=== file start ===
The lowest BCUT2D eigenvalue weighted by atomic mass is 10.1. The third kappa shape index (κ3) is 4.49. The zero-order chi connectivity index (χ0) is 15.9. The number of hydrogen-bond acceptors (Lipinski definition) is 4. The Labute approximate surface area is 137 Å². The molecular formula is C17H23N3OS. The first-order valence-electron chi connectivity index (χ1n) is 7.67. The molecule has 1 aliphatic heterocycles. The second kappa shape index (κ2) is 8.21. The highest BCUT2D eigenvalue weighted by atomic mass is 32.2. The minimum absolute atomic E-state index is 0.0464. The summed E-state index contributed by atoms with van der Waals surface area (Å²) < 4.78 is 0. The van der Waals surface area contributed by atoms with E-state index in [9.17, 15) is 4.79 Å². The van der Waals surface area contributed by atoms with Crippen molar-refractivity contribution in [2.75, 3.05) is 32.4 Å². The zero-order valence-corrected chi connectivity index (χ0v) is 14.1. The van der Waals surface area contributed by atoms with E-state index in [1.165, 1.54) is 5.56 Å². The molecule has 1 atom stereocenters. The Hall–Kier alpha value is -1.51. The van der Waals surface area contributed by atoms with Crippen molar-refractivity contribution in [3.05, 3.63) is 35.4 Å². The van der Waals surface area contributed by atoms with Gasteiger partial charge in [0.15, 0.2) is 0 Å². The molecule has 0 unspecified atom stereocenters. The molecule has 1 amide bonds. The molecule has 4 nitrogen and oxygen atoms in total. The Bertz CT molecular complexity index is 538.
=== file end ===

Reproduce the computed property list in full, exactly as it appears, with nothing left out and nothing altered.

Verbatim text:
The lowest BCUT2D eigenvalue weighted by atomic mass is 10.1. The third kappa shape index (κ3) is 4.49. The zero-order chi connectivity index (χ0) is 15.9. The number of hydrogen-bond acceptors (Lipinski definition) is 4. The Labute approximate surface area is 137 Å². The molecular formula is C17H23N3OS. The first-order valence-electron chi connectivity index (χ1n) is 7.67. The molecule has 1 aliphatic heterocycles. The second kappa shape index (κ2) is 8.21. The highest BCUT2D eigenvalue weighted by atomic mass is 32.2. The minimum absolute atomic E-state index is 0.0464. The summed E-state index contributed by atoms with van der Waals surface area (Å²) < 4.78 is 0. The van der Waals surface area contributed by atoms with E-state index in [9.17, 15) is 4.79 Å². The van der Waals surface area contributed by atoms with Crippen molar-refractivity contribution in [2.75, 3.05) is 32.4 Å². The zero-order valence-corrected chi connectivity index (χ0v) is 14.1. The van der Waals surface area contributed by atoms with E-state index in [1.165, 1.54) is 5.56 Å². The molecule has 1 atom stereocenters. The Hall–Kier alpha value is -1.51. The van der Waals surface area contributed by atoms with Crippen molar-refractivity contribution in [3.05, 3.63) is 35.4 Å². The van der Waals surface area contributed by atoms with Gasteiger partial charge in [0.15, 0.2) is 0 Å². The molecule has 0 unspecified atom stereocenters. The molecule has 1 amide bonds. The molecule has 4 nitrogen and oxygen atoms in total. The Bertz CT molecular complexity index is 538.